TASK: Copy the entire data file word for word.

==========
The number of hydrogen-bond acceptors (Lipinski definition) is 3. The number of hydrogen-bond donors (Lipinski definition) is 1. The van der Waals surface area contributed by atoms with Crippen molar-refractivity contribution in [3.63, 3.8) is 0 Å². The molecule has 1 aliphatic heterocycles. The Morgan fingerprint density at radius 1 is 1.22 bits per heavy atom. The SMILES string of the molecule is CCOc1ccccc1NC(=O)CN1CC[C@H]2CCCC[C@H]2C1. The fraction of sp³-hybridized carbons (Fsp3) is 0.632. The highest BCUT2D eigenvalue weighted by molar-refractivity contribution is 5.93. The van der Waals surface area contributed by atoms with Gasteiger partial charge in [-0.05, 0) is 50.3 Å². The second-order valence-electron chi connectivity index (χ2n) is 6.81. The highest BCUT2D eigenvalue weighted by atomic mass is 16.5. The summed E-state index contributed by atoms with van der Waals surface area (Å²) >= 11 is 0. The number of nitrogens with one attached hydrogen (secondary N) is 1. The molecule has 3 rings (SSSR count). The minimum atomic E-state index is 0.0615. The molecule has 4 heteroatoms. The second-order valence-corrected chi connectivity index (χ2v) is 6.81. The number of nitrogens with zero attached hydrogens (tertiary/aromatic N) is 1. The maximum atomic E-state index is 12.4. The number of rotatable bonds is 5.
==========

The number of hydrogen-bond acceptors (Lipinski definition) is 3. The number of hydrogen-bond donors (Lipinski definition) is 1. The van der Waals surface area contributed by atoms with Crippen molar-refractivity contribution in [3.63, 3.8) is 0 Å². The molecule has 1 aliphatic heterocycles. The Morgan fingerprint density at radius 1 is 1.22 bits per heavy atom. The SMILES string of the molecule is CCOc1ccccc1NC(=O)CN1CC[C@H]2CCCC[C@H]2C1. The fraction of sp³-hybridized carbons (Fsp3) is 0.632. The highest BCUT2D eigenvalue weighted by molar-refractivity contribution is 5.93. The van der Waals surface area contributed by atoms with Gasteiger partial charge in [-0.05, 0) is 50.3 Å². The second-order valence-electron chi connectivity index (χ2n) is 6.81. The highest BCUT2D eigenvalue weighted by atomic mass is 16.5. The summed E-state index contributed by atoms with van der Waals surface area (Å²) >= 11 is 0. The number of nitrogens with one attached hydrogen (secondary N) is 1. The molecule has 3 rings (SSSR count). The minimum atomic E-state index is 0.0615. The molecule has 4 heteroatoms. The second-order valence-corrected chi connectivity index (χ2v) is 6.81. The number of nitrogens with zero attached hydrogens (tertiary/aromatic N) is 1. The maximum atomic E-state index is 12.4. The number of rotatable bonds is 5.